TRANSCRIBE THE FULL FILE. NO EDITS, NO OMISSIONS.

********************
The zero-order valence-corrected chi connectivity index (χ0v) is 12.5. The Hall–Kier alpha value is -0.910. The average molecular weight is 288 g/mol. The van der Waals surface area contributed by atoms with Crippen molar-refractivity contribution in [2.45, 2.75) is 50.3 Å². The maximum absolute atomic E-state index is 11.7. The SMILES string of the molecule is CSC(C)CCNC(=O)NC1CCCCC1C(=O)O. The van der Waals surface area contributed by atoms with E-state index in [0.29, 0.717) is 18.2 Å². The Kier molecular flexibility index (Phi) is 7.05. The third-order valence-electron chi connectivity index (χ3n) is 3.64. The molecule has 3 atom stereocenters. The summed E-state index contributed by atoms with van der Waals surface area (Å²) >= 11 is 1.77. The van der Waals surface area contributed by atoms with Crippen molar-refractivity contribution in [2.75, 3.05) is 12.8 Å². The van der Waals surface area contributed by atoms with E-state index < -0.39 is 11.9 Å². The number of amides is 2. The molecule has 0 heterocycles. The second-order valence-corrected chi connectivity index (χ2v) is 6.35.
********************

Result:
The zero-order valence-corrected chi connectivity index (χ0v) is 12.5. The Hall–Kier alpha value is -0.910. The average molecular weight is 288 g/mol. The van der Waals surface area contributed by atoms with Crippen molar-refractivity contribution in [2.45, 2.75) is 50.3 Å². The maximum absolute atomic E-state index is 11.7. The SMILES string of the molecule is CSC(C)CCNC(=O)NC1CCCCC1C(=O)O. The van der Waals surface area contributed by atoms with E-state index in [0.29, 0.717) is 18.2 Å². The Kier molecular flexibility index (Phi) is 7.05. The third-order valence-electron chi connectivity index (χ3n) is 3.64. The molecule has 3 atom stereocenters. The summed E-state index contributed by atoms with van der Waals surface area (Å²) >= 11 is 1.77. The van der Waals surface area contributed by atoms with Crippen molar-refractivity contribution in [2.75, 3.05) is 12.8 Å². The van der Waals surface area contributed by atoms with E-state index < -0.39 is 11.9 Å². The number of amides is 2. The molecule has 0 heterocycles. The second-order valence-corrected chi connectivity index (χ2v) is 6.35.